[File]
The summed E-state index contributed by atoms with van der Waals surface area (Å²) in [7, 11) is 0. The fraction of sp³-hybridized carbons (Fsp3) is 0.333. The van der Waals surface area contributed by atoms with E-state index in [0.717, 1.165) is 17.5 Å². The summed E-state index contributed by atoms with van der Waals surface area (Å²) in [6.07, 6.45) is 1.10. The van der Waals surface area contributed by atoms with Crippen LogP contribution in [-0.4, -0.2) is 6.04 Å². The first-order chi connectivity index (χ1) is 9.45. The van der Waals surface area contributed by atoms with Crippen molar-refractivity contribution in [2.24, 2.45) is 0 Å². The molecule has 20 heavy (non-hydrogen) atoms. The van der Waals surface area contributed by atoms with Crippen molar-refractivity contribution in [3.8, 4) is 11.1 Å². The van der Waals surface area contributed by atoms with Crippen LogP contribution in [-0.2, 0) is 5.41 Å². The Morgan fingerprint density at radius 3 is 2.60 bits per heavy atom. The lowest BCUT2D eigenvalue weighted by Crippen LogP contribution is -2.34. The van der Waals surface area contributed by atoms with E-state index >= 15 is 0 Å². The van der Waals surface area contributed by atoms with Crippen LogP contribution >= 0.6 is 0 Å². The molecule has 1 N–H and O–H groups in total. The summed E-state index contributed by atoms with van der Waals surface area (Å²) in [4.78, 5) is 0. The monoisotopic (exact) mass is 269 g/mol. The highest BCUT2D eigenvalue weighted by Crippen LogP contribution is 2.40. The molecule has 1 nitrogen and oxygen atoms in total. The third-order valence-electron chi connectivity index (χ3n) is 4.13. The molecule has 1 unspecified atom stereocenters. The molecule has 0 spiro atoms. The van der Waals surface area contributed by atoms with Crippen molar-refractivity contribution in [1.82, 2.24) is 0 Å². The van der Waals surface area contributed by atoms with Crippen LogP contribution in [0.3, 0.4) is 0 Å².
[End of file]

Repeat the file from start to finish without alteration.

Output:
The summed E-state index contributed by atoms with van der Waals surface area (Å²) in [7, 11) is 0. The fraction of sp³-hybridized carbons (Fsp3) is 0.333. The van der Waals surface area contributed by atoms with E-state index in [0.717, 1.165) is 17.5 Å². The summed E-state index contributed by atoms with van der Waals surface area (Å²) in [6.07, 6.45) is 1.10. The van der Waals surface area contributed by atoms with Crippen LogP contribution in [-0.4, -0.2) is 6.04 Å². The first-order chi connectivity index (χ1) is 9.45. The van der Waals surface area contributed by atoms with Crippen molar-refractivity contribution in [2.24, 2.45) is 0 Å². The molecule has 20 heavy (non-hydrogen) atoms. The van der Waals surface area contributed by atoms with Crippen molar-refractivity contribution in [3.8, 4) is 11.1 Å². The van der Waals surface area contributed by atoms with Crippen LogP contribution in [-0.2, 0) is 5.41 Å². The Morgan fingerprint density at radius 3 is 2.60 bits per heavy atom. The lowest BCUT2D eigenvalue weighted by Crippen LogP contribution is -2.34. The van der Waals surface area contributed by atoms with E-state index >= 15 is 0 Å². The van der Waals surface area contributed by atoms with Crippen LogP contribution >= 0.6 is 0 Å². The molecule has 1 N–H and O–H groups in total. The summed E-state index contributed by atoms with van der Waals surface area (Å²) in [4.78, 5) is 0. The monoisotopic (exact) mass is 269 g/mol. The highest BCUT2D eigenvalue weighted by Crippen LogP contribution is 2.40. The molecule has 1 nitrogen and oxygen atoms in total. The third-order valence-electron chi connectivity index (χ3n) is 4.13. The molecule has 1 unspecified atom stereocenters. The molecule has 0 spiro atoms. The van der Waals surface area contributed by atoms with Crippen molar-refractivity contribution in [1.82, 2.24) is 0 Å². The van der Waals surface area contributed by atoms with Crippen LogP contribution in [0.3, 0.4) is 0 Å².